Stateful Functions Internals: Behind the scenes of Stateful Serverless

A look at how Apache Flink Stateful Functions' runtime enables consistent and fault-tolerant stateful serverless applications

13 Oct 2020 Tzu-Li (Gordon) Tai (@tzulitai)

Stateful Functions (StateFun) simplifies the building of distributed stateful applications by combining the best of two worlds: the strong messaging and state consistency guarantees of stateful stream processing, and the elasticity and serverless experience of today’s cloud-native architectures and popular event-driven FaaS platforms. Typical StateFun applications consist of functions deployed behind simple services using these modern platforms, with a separate StateFun cluster playing the role of an “event-driven database” that provides consistency and fault-tolerance for the functions’ state and messaging.

But how exactly does StateFun achieve that? How does the StateFun cluster communicate with the functions?

This blog dives deep into the internals of the StateFun runtime. The entire walkthrough is complemented by a demo application which can be completely deployed on AWS services. Most significantly, in the demo, the stateful functions are deployed and serviced using AWS Lambda, a popular FaaS platform among many others. The goal here is to allow readers to have a good grasp of the interaction between the StateFun runtime and the functions, how that works cohesively to provide a Stateful Serverless experience, and how they can apply what they’ve learnt to deploy their StateFun applications on other public cloud offerings such as GCP or Microsoft Azure.

Introducing the example: Shopping Cart

Note You can find the full code here, which uses StateFun’s Python SDK. Alternatively, if you are unfamiliar with StateFun’s API, you can check out this earlier blog on modeling applications and stateful entities using StateFun’s programming constructs.

Let’s first take a look at a high-level overview of the motivating demo for this blog post: a shopping cart application. The diagram below covers the functions that build up the application, the state that the functions would keep, and the messages that flow between them. We’ll be referencing this example throughout the blog post.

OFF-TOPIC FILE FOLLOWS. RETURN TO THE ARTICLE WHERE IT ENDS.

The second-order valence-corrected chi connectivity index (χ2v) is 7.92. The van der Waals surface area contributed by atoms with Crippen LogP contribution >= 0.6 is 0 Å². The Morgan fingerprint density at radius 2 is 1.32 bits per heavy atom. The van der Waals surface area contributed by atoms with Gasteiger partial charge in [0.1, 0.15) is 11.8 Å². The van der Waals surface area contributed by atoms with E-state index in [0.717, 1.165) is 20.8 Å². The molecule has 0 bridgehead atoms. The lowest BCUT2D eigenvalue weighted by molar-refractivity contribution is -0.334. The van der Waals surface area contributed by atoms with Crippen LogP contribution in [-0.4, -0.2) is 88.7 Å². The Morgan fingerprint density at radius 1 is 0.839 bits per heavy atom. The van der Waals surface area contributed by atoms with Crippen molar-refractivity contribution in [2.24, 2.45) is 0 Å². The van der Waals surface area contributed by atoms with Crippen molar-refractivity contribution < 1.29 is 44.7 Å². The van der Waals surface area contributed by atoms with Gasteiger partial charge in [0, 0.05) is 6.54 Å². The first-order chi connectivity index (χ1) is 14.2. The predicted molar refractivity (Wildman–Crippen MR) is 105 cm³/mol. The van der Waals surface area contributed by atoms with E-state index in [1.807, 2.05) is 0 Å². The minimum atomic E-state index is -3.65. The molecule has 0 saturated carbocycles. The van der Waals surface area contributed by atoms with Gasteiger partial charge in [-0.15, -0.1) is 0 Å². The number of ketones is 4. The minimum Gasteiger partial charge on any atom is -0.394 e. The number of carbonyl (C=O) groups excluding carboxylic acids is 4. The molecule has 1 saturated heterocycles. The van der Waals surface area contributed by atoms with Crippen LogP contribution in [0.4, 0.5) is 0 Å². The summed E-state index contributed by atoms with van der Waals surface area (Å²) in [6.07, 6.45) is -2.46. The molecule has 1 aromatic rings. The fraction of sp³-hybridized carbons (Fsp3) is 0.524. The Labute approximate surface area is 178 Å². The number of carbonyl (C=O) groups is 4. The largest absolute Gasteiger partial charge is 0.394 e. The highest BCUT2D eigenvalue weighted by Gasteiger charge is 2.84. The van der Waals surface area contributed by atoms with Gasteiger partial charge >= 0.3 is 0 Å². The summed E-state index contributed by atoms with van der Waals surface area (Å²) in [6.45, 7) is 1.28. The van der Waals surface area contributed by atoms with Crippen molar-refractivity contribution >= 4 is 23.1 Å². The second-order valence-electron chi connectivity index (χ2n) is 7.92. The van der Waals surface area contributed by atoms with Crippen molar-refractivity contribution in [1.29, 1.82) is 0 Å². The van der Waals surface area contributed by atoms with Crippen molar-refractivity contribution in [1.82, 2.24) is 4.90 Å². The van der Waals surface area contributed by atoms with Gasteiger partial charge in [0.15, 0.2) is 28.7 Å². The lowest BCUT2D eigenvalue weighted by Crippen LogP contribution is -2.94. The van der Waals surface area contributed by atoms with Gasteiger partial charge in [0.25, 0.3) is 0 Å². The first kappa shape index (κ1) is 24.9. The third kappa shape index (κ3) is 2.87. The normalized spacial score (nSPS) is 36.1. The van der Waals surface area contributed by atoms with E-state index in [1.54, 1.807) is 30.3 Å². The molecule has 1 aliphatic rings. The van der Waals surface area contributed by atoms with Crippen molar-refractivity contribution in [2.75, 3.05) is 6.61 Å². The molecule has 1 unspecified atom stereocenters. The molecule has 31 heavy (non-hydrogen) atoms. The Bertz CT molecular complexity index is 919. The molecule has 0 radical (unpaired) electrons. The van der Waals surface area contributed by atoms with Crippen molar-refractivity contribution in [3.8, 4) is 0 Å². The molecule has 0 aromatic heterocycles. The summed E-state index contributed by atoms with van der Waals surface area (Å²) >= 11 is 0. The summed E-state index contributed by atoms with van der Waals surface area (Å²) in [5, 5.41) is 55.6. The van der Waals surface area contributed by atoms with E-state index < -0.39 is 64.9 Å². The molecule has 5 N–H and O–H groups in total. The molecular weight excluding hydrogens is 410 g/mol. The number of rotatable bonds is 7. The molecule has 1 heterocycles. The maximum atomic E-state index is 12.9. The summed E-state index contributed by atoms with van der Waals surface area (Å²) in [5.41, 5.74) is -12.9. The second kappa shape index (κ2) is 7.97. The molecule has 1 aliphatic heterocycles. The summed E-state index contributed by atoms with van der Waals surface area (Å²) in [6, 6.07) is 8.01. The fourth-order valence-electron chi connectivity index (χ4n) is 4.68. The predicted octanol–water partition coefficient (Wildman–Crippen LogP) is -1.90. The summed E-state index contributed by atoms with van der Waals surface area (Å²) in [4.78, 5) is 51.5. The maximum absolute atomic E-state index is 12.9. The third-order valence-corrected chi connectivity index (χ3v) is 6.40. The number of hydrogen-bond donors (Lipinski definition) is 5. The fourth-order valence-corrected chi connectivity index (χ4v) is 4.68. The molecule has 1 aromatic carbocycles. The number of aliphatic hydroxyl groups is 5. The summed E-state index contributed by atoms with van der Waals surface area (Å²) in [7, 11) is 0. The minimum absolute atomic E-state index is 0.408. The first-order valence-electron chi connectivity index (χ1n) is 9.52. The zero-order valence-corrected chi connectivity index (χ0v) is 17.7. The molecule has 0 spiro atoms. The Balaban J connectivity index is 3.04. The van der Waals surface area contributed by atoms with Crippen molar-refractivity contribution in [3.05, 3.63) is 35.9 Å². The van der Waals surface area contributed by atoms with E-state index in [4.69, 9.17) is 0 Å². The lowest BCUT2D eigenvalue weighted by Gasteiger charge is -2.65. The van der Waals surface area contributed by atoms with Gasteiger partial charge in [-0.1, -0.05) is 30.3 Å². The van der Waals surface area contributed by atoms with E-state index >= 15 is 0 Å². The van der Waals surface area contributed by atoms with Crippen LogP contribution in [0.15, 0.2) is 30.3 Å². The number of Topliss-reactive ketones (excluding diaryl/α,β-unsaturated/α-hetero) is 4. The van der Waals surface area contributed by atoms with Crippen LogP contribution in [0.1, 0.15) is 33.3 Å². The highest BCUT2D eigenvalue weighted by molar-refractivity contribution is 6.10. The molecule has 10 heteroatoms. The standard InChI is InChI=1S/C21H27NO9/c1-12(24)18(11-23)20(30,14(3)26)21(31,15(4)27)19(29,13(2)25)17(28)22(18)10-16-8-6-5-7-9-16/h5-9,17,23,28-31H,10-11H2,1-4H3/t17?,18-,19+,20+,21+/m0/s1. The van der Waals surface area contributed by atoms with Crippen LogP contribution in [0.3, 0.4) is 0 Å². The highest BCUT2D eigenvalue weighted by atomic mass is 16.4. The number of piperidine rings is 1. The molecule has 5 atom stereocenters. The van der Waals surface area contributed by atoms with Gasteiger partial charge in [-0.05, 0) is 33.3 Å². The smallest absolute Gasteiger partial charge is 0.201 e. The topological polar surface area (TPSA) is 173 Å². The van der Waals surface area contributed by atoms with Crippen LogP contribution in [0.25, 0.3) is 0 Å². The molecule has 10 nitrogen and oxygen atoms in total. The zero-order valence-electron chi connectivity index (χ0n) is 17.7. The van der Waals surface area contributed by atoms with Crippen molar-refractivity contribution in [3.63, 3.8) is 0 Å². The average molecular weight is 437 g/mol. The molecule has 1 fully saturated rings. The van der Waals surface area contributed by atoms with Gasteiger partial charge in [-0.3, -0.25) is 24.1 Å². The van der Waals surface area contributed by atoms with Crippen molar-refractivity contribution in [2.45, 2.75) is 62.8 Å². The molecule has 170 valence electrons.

Shopping cart application
Fig.1: An overly simplified shopping cart application.

The application consists of two function types: a cart function and an inventory function. Each instance of the cart function is associated with a single user entity, with its state being the items in the cart for that user (ItemsInCart). In the same way, each instance of the inventory function represents a single inventory, maintaining as state the number of items in stock (NumInStock) as well as the number of items reserved across all user carts (NumReserved). Messages can be sent to function instances using their logical addresses, which consists of the function type and the instance’s entity ID, e.g. (cart:Kim) or (inventory:socks).

There are two external messages being sent to and from the shopping cart application via ingresses and egresses: AddToCart, which is sent to the ingress when an item is added to a user’s cart (e.g. sent by a front-end web application), and AddToCartResult, which is sent back from our application to acknowledge the action.